Report Looks at Mergers' Benefits and Costs

September 29, 2017

Mergers between colleges should be part of a long-term strategic plan and not driven solely by narrow goals like cost savings or growth for growth’s sake, according to a new report released Thursday by the TIAA Institute.

The report also looks at details needed for successful mergers. Its findings include the following:

  • The decision-making process around mergers is almost always costly and painful.
  • Mergers shouldn’t be considered only in difficult situations when institutions have low levels of resources or assets available.
  • Opportunities for financial savings, leveraging scale and re-energizing stakeholders exist with mergers.
  • Costs include branding, opportunity costs and the expenditures of political capital.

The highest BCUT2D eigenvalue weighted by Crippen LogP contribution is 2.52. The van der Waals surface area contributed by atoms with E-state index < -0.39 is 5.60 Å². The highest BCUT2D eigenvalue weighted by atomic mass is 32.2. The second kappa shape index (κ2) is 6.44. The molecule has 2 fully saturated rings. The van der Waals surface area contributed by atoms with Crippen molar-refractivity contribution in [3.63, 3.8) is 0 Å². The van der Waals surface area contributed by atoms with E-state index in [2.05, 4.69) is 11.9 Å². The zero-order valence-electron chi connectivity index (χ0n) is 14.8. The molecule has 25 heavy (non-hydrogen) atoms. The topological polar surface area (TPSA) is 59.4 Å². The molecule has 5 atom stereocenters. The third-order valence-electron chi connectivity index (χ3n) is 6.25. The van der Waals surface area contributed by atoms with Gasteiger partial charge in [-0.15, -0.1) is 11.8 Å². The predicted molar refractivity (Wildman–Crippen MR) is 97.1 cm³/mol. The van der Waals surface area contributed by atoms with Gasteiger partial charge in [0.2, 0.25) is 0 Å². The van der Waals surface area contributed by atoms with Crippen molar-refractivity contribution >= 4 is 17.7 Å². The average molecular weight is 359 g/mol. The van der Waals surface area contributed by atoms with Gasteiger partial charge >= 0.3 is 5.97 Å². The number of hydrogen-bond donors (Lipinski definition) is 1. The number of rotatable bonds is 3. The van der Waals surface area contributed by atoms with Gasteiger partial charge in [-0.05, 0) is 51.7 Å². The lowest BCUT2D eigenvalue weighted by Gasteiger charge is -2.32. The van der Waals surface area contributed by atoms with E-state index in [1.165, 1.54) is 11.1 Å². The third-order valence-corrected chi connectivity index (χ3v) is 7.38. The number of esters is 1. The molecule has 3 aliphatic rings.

• Costs are immediate in mergers, but gains are delayed.

Seven key elements for mergers are also listed: a compelling unifying vision, a committed and understanding governing body, the right leadership, an appropriate sense of urgency, a strong system of project management, a robust communication plan and sufficient dedicated resources.

The report comes at a time of high interest in merger-and-acquisition activity across the higher education spectrum. Several institutions have announced merger plans recently. Boston University and Wheelock College are in merger talks, they announced in August. In North Carolina, Piedmont International University and John Wesley University are planning a merger next year, they said this month.

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